So far at least, the 2020 corona crisis has yet to turn into a financial crisis. But it could…
If financial markets see further sharp falls this may mean that banks and other financial institutions face margin calls requiring them to unwind their own investments, which in turn triggers further downward pressure on asset prices.
If commodity prices fall further and / or the US dollar strengthens then borrowers in countries that have borrowed heavily in dollars will see their loan exposure explode. This in turn increases the chance of business closures and knock-on impacts to other sectors and financial institutions.
If indebted households or companies are unable to service their debt repayment obligations, they are effectively insolvent in the eyes of their lenders. As government support is gradually reduced as lockdown restrictions are eased the extent of the damage will become apparent. In contrast to the GFC which was a liquidity crisis, the Corona crash has the potential to be a slow-motion insolvency crisis.
In late January 2020 billionaire hedge fund manager Ray Dalio advised investors shouldn’t stay on the sidelines in 2020 because “cash is trash”. One month later, markets collapsed as fear over the impact of covid-19 related lockdowns reverberated around the globe.
In October 1929, shortly before the crash that brought on the Great Depression, economist Irving Fisher declared that the stock market had reached a ‘permanently high plateau’. In the weeks after the crash he told an audience that he believed nothing fundamental had changed and that they should ride out the storm in the markets.
The four most dangerous words in investing are, “It’s different this time.”
Blindly following the advice of ‘experts’ views on the future wouldn’t be so bad if we knew that they had special insights that had reliably outperformed the rest of us. We could at least then justify that the cost to our time was being spent rationally. There is a small problem though. There’s no evidence that ‘experts’ are any better at seeing the future than the rest of us.
In 1984 Philip Tetlock, author of Super-Forecasting: The Art and Science of Prediction, invited 284 experts to assign probabilities against events occurring in the future. All were acknowledged experts in their fields, with more than half holding PhDs. A few years later, when scoring the accuracy of the predictions Tetlock found an unsettling conclusion, at least unsettling for some of the pundits, “the more famous the expert, the less accurate his or her predictions tend to be.”
Characteristics of financial crisis
The origins of major forest fires - whether they take place in the Australian bush or in the USA – take root over several years. Fire fighters may seek to dampen small fires to protect local communities, but in doing so they prevent the natural cycle of forest decay and clearing to occur. Dry tinder begins to form, and build-up across the forest floor. And then, seemingly out of nowhere, a spark ignites.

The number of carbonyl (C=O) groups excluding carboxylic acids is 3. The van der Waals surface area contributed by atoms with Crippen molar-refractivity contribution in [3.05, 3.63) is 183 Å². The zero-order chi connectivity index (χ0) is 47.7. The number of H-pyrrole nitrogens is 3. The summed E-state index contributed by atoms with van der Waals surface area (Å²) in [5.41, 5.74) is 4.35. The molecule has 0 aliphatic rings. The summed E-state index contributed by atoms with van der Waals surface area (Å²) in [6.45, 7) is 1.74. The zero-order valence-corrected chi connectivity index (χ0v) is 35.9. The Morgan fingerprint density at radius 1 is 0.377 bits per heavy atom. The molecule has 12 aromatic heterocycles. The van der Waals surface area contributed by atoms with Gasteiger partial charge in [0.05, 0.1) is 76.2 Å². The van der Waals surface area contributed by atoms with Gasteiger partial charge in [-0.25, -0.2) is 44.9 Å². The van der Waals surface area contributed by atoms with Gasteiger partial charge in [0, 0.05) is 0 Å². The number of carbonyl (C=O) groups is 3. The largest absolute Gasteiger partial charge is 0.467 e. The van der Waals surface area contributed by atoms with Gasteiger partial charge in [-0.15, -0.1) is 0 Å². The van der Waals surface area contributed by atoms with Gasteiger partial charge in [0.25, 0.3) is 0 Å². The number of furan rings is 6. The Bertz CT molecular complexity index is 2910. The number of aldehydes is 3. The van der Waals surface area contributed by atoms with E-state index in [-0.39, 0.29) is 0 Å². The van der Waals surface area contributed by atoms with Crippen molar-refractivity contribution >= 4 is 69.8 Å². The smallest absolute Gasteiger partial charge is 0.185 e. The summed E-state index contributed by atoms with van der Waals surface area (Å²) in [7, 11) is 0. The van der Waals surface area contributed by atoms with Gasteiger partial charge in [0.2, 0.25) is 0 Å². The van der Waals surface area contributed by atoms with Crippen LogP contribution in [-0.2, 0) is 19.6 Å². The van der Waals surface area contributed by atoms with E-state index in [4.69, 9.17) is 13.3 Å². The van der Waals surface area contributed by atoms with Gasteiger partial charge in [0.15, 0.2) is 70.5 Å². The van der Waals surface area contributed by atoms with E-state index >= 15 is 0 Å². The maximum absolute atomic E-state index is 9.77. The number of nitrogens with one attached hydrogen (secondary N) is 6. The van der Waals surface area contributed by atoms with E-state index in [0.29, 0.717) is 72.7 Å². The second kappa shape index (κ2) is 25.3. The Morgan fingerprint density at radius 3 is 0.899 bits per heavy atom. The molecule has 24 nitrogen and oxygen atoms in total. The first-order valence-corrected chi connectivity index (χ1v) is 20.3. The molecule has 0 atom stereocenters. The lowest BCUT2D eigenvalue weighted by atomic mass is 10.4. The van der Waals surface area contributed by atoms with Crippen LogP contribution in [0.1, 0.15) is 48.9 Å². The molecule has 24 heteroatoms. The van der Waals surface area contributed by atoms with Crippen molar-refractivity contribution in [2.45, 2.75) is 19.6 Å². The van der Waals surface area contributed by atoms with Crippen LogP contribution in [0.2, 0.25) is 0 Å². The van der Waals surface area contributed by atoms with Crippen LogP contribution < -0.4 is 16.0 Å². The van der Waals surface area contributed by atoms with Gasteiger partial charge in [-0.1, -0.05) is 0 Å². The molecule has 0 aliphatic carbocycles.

The underlying characteristics behind financial crisis are very similar. The economy and financial system are operating smoothly, and the future begins to look rosy - new technologies and innovations begin to appear including alternative assets. Investors gradually raise their stakes, often using novel sources of leverage, resulting in higher asset prices. Less sophisticated investors are attracted to the prospect of gains feeding the asset price increase.
At some point the value of the market becomes decoupled from the real economy it was supposed to represent. Here monetary authorities react to market weakness by providing more liquidity. This supports asset prices, but it stops the dry tinder from being cleared. The market continues to rise, until at some point investors perception of wealth are revealed to be an illusion.
The crash begins.
Things start to get ugly when people begin to worry about cash flow. With financial institutions unwilling to continue lending and borrowers scrambling to find cash to cover their debt payments, the ability to sell investments for cash becomes a major concern. Cash is no longer trash.
Asset price correlation moves to 1 (i.e. perfectly correlated) as all assets are sold off together. Risk-on quickly becomes risk-off. Assets that investors held to protect themselves in a crisis (gold for example) sell-off as well as investors, worried about meeting margin calls on investments elsewhere become desperate to offload their investments.
Monetary authorities and the government begin to step in to quell the fire. But as hedge fund manager Ray Dalio describes in his book, Principles for Navigating Big Debt Crisis, authorities rarely learn the lessons of past crisis. Investors place too much faith in them to make things right again - actions to stimulate the economy have far less impact than investors believe (or hope) they will at the time, “people mistakenly judge the decline to be a buying opportunity and find stocks cheap in relation to past earnings and expected earnings, failing to account for the decline in earnings that is likely to result from what’s to come.”
Learning from history